• Dr R – his oncologist, explained that Frank has received the maximum benefit possible from physical therapy. I don’t mean insurance-wise, I mean that the maximum his body can benefit from. In other words, more PT won’t make him better, it will actually just exhaust him.
  • Frank’s high level of fatigue is caused by the progressing cancer itself as well as the pain medications (he was switched to morphine in the hospital). The hypercalcemia causes tiredness also.
  • His high calcium level (the hypercalcemia) is caused by the cancer and they will treat those symptoms as best they can. Like the cancer itself, the calcium problem cannot be fixed, only the symptoms can be alleviated.
  • His occasional word repeats, confusion and gazing off are most likely related to the brain metastases, not the morphine he’s on now.
  • Dr R is not recommending another cancer therapy. I was a bit bothered by this but let me see if I can explain why he said that.
    • As a person who is in the physical condition that Frank is, that is – not very strong, not much appetite, not able to be very mobile – he will not only not handle new side effects well, but any benefits he could achieve are terribly minimal because of his current health status, and therefore, Dr R said he’d rather Frank be able to enjoy the quality of life he can, instead of being in even more discomfort.
  • His daughter asked if it would benefit Frank to get fluids like he was before as a regular treatment (he seemed to perk up when he got them in the past). Dr R said that actually could be a negative for him – if he isn’t dehydrated – because it could cause over loading of fluids. I had no idea you could have too much fluids but in his case, it could be a problem.
  • While Dr R realizes that people would like to know their prognosis, he can’t know for certain how long Frank will live. However, he did say that Frank will begin to decline rapidly in the next few weeks without further cancer therapy (medication), requiring more help sooner. Not just from me, but from nurses.
  • We will need to keep track of any new symptoms so that Dr R can be sure Frank is being kept comfortable and pain-free, but not doped up. Believe me when I tell you, there is a difference.
  • Dr R will make regular home visits to see Frank, saving Frank the stress of trying to get transferred there and back.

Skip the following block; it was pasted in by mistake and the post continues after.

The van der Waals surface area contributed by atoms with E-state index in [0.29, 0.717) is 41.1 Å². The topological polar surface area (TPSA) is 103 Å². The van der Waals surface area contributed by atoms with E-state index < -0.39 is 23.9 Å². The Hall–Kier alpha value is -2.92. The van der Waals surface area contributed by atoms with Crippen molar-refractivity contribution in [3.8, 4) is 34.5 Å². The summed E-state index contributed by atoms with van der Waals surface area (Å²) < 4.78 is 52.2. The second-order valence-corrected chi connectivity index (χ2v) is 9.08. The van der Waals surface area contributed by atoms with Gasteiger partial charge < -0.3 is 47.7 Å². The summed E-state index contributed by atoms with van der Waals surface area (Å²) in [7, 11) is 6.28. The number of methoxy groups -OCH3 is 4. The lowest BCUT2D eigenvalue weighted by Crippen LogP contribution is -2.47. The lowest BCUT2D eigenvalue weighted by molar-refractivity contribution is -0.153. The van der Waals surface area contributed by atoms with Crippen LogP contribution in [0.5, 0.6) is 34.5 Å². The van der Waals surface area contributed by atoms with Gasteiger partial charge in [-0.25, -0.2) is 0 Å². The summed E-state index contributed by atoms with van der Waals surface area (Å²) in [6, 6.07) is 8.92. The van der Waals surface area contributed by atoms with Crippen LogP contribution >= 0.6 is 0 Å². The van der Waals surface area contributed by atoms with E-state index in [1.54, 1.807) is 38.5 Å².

• There will not be any more scans as we already know the cancer is progressing and the same with taking blood. They’re already treating him for current symptoms so they won’t make him give blood unless some other symptom comes up that they need to treat.
  • We’re going to set up the dining room as Frank’s bedroom. Tomorrow (Thursday) is our meeting with the hospice nurse/team where we’ll sign papers and get the ball rolling on getting all of the necessary equipment for Frank delivered and set up. Dr R has indicated that whatever Frank is using at the nursing home, he will get that at home.
  • Tomorrow (Thursday) we’ll also find out exactly what kind of nursing care he will need and receive while on hospice at home.
  • As part of the hospice care, Frank will be able to talk to clergy if he wants to, have music therapy, massage therapy, talk to counselors. Anything he needs, he’ll get it and they’ll come to him.
  • I will be postponing my surgery (what’s a few cramps compared to being able to spend time with Frank? The uterus can come out later!).
  • Frank is adamant about me continuing with school, it is my future after all (literally). However, other than to take an actual exam in my classes at the school, I’m hoping to be able to do whatever work I need to do, from home. My instructors have been wonderfully supportive so far, and they understand how important this is to me. If I quit now, Frank would be simply devastated, not to mention hugely disappointed in me. He knows I’m not a quitter and I’ve come too far to let this go – I just have to finish this semester and an Excel class and I’m done. What we’ll need to do is have someone here when I’m at school, otherwise, I plan to be here 24/7 with him.
  • One incredibly important thing that will benefit Frank is visitors. Seriously. And don’t think it will be a bummer of a visit, the man still has his sense of humor and would love to shoot the crap with those who visit. He said tonight he’s so happy that none of us have ‘bailed on him’. We said, why in the world would we? Well, I haven’t always been the nicest guy, I can be difficult. But we all told him – maybe you haven’t always been nice, but you have always been the most honest, in-your-face, loyal friend (and husband, I added). We aren’t here out of a sense of obligation, we’re here because we love you for being Frank. To that he did a sort of eye roll. ๐Ÿ™‚

I’m sure I probably sound clinical – again – about all of this but I kind of need to be right now. I’m not in denial, believe me, Frank and I are both very aware of what’s ahead and will process and deal with things as we move along. One thing that’s changed – even though his request is to not have a funeral service, I’m going to talk to him about agreeing to let me plan a memorial service (thank you to S for that suggestion), I know how important that is to so many people – he originally didn’t want to do something like that but I think it’s a good idea and will see what he says. No matter what, I will have a summer party and a campfire so we can honor his wish to place his ashes in the campfire. He’s always been so at peace when we’ve had a campfire so that’s why that is important to him, same with being on the water so I’ll probably save some ashes for Lake Superior.